This photo was taken exactly four years ago today~



We can help her gain cognitive control over her sensory responses, so we believe it will continue to improve.  At the most challenging times, such as when she is surrounded by strangers and loud noises, we see her regress to a certain extent.  A notable example is when Joe and I took her to a local baseball game, with the enormously loud noise, much of it unfamiliar, coming non-stop through the sound system.  I saw this reaction in her when we took her to the aquarium last year.  She was so distracted by the loud, echoing sounds and the packed crowds all around her that I’m not at all sure she actually looked at any fish.  She also struggled mightily with a Sight and Sound production when we took her to an employee preview last spring.  That was the last time I will have her sit through something like that on my lap!  It was like wrestling a very determined bear cub for 2 1/2 hours!  Stimulation like this is way too much for her and she gains nothing from the experience.  She loses control of herself, has a wild look in her eye or crosses her eyes, and focuses on seeking attention from others.  The more tired she is, the more extreme her regression.  At these times, it grows impossible for me to get her attention to help her calm down.  She pushes me away, blocks me out, and reverts to being “Pleven Katie.”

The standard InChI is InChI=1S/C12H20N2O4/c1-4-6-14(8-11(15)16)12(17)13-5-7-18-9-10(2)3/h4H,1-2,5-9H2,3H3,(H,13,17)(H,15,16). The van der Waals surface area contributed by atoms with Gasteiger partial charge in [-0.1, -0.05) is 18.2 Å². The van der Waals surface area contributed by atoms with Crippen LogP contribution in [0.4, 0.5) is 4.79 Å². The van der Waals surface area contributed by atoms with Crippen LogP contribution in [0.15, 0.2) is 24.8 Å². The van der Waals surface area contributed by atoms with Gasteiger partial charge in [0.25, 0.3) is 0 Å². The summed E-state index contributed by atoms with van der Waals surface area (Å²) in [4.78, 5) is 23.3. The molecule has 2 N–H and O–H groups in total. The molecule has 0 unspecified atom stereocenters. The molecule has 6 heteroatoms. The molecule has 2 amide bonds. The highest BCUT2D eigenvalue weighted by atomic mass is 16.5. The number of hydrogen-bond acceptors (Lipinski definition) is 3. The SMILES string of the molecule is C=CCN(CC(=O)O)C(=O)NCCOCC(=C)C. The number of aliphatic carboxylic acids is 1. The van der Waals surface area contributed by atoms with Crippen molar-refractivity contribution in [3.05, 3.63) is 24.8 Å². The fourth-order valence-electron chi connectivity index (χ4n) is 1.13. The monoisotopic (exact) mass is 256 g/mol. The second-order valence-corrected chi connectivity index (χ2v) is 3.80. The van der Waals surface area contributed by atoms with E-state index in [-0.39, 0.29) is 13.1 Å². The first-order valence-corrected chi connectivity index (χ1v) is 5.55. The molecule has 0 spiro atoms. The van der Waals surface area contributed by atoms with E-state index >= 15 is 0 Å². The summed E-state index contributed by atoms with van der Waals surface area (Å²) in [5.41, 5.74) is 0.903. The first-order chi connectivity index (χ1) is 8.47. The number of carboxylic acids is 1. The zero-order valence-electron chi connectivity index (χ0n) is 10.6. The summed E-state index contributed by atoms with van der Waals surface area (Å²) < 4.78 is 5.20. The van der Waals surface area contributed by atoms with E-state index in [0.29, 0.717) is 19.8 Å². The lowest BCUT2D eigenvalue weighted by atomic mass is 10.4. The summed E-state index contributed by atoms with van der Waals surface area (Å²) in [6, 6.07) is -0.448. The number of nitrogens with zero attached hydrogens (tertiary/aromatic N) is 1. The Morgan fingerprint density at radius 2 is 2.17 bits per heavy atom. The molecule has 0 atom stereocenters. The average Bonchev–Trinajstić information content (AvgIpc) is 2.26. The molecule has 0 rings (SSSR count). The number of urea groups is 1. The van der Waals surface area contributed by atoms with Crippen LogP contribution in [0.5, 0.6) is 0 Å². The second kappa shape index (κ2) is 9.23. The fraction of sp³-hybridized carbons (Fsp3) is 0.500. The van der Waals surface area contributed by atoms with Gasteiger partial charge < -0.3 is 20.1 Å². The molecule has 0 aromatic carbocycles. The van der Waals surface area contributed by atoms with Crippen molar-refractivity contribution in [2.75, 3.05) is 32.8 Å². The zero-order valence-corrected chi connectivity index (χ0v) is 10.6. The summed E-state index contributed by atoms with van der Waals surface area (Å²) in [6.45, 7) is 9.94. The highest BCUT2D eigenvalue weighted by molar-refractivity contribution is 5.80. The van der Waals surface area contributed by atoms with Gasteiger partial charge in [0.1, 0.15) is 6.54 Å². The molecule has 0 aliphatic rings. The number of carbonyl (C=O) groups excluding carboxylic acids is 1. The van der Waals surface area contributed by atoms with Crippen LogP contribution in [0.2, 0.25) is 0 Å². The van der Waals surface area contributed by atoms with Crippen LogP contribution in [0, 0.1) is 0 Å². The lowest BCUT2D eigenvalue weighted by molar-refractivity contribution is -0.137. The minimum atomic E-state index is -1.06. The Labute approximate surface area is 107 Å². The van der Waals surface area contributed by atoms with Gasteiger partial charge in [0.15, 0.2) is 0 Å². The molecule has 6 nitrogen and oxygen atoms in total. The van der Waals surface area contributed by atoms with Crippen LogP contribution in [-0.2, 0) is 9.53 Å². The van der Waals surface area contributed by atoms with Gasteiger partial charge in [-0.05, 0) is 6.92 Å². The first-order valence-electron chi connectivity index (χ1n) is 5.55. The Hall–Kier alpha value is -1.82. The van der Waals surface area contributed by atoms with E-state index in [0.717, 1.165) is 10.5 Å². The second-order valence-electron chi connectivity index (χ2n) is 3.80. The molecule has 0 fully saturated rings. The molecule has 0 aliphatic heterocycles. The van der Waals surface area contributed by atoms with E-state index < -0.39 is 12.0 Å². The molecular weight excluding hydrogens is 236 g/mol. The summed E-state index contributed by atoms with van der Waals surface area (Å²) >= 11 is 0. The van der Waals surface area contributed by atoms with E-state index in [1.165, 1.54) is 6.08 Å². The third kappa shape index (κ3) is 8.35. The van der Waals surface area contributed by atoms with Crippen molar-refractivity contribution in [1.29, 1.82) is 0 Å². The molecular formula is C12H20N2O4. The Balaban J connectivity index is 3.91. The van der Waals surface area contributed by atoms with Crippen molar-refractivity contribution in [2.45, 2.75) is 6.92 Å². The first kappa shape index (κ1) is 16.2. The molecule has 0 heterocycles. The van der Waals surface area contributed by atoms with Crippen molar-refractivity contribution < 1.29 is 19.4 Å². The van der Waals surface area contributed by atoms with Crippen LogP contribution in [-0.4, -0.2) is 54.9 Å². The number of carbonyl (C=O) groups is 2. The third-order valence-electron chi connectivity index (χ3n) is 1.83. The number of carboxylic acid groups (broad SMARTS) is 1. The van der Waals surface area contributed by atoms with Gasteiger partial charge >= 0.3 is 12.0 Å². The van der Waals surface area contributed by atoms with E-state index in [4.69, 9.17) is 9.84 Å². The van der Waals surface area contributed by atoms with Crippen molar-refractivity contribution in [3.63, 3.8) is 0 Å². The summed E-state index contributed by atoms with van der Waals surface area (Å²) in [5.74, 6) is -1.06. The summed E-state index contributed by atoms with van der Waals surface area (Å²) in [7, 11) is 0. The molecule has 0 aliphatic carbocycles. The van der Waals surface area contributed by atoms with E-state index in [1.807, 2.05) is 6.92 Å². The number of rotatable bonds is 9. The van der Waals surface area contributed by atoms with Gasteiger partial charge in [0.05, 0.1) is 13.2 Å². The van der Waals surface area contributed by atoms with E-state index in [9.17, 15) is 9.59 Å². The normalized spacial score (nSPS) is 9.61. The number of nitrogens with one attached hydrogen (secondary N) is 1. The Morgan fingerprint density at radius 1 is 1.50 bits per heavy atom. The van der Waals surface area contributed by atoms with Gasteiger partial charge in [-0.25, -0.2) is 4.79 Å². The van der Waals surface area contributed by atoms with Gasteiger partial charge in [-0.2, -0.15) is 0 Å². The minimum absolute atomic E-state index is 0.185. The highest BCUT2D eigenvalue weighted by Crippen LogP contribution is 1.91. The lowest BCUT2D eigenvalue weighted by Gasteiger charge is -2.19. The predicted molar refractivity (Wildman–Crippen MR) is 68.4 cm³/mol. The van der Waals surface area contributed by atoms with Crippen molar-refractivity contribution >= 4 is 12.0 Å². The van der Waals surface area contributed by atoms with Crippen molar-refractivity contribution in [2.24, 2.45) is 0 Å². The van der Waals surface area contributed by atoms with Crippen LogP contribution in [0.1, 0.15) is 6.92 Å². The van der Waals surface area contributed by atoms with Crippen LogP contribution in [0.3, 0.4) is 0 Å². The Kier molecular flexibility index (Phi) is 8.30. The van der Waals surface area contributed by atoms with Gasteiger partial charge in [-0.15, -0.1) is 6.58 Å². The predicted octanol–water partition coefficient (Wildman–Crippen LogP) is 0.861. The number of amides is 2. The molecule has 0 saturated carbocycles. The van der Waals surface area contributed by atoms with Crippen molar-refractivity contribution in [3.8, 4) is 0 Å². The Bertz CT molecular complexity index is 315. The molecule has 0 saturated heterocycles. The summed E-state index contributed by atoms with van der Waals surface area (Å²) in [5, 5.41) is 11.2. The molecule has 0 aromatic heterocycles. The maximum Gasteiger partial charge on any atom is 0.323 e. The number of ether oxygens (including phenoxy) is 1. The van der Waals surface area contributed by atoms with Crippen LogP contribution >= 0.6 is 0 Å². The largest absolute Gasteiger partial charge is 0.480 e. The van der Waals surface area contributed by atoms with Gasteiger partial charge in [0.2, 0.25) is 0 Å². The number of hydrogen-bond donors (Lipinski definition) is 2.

How is her walking coming along?

She has gradually gained independent walking skills, so gradually that there really wasn’t a clear line between when she couldn’t walk and when she could.  Currently, she has walked 250 feet of her school hallways independently and with minor interventions to keep her from going into rooms where she shouldn’t go.

Here is a long stretch of photos from today’s physical therapy session at school.  Her physical therapist is fabulous–is all business and firmly holds Katie to a high standard.  She’s been working with Katie for more than two years now.